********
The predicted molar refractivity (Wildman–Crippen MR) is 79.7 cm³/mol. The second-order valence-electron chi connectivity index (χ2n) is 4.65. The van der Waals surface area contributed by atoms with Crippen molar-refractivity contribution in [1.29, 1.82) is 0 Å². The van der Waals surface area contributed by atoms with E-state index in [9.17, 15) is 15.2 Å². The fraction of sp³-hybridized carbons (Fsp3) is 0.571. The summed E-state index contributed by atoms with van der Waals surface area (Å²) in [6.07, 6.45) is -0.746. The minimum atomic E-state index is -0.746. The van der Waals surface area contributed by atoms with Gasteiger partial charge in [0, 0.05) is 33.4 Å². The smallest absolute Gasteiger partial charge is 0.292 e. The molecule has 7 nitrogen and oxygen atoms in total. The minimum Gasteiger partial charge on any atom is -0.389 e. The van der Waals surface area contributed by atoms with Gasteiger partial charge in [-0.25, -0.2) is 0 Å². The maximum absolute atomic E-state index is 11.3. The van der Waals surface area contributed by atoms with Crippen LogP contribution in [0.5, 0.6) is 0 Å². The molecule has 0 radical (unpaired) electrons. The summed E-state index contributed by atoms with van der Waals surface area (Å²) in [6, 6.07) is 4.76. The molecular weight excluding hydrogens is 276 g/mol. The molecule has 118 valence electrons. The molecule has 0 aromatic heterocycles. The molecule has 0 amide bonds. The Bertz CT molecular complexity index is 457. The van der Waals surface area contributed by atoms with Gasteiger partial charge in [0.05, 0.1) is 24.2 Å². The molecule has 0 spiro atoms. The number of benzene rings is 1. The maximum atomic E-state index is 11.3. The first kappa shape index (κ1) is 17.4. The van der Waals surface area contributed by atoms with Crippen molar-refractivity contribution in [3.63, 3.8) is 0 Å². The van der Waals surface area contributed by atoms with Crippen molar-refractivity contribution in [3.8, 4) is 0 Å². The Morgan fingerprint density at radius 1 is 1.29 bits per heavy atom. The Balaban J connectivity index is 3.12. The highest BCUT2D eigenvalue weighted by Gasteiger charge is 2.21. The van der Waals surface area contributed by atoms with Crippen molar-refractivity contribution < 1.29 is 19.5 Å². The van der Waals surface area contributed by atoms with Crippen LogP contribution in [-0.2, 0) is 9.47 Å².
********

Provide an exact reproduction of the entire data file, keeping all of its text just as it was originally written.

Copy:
The predicted molar refractivity (Wildman–Crippen MR) is 79.7 cm³/mol. The second-order valence-electron chi connectivity index (χ2n) is 4.65. The van der Waals surface area contributed by atoms with Crippen molar-refractivity contribution in [1.29, 1.82) is 0 Å². The van der Waals surface area contributed by atoms with E-state index in [9.17, 15) is 15.2 Å². The fraction of sp³-hybridized carbons (Fsp3) is 0.571. The summed E-state index contributed by atoms with van der Waals surface area (Å²) in [6.07, 6.45) is -0.746. The minimum atomic E-state index is -0.746. The van der Waals surface area contributed by atoms with Gasteiger partial charge in [0, 0.05) is 33.4 Å². The smallest absolute Gasteiger partial charge is 0.292 e. The molecule has 7 nitrogen and oxygen atoms in total. The minimum Gasteiger partial charge on any atom is -0.389 e. The van der Waals surface area contributed by atoms with Gasteiger partial charge in [-0.25, -0.2) is 0 Å². The maximum absolute atomic E-state index is 11.3. The van der Waals surface area contributed by atoms with Crippen LogP contribution in [0.5, 0.6) is 0 Å². The molecule has 0 radical (unpaired) electrons. The summed E-state index contributed by atoms with van der Waals surface area (Å²) in [6, 6.07) is 4.76. The molecular weight excluding hydrogens is 276 g/mol. The molecule has 118 valence electrons. The molecule has 0 aromatic heterocycles. The molecule has 0 amide bonds. The Bertz CT molecular complexity index is 457. The van der Waals surface area contributed by atoms with Gasteiger partial charge in [0.05, 0.1) is 24.2 Å². The molecule has 0 spiro atoms. The number of benzene rings is 1. The maximum atomic E-state index is 11.3. The first kappa shape index (κ1) is 17.4. The van der Waals surface area contributed by atoms with Crippen molar-refractivity contribution in [3.63, 3.8) is 0 Å². The van der Waals surface area contributed by atoms with Crippen molar-refractivity contribution in [3.8, 4) is 0 Å². The Morgan fingerprint density at radius 1 is 1.29 bits per heavy atom. The Balaban J connectivity index is 3.12. The highest BCUT2D eigenvalue weighted by Gasteiger charge is 2.21. The van der Waals surface area contributed by atoms with Crippen molar-refractivity contribution < 1.29 is 19.5 Å². The van der Waals surface area contributed by atoms with Crippen LogP contribution in [-0.2, 0) is 9.47 Å².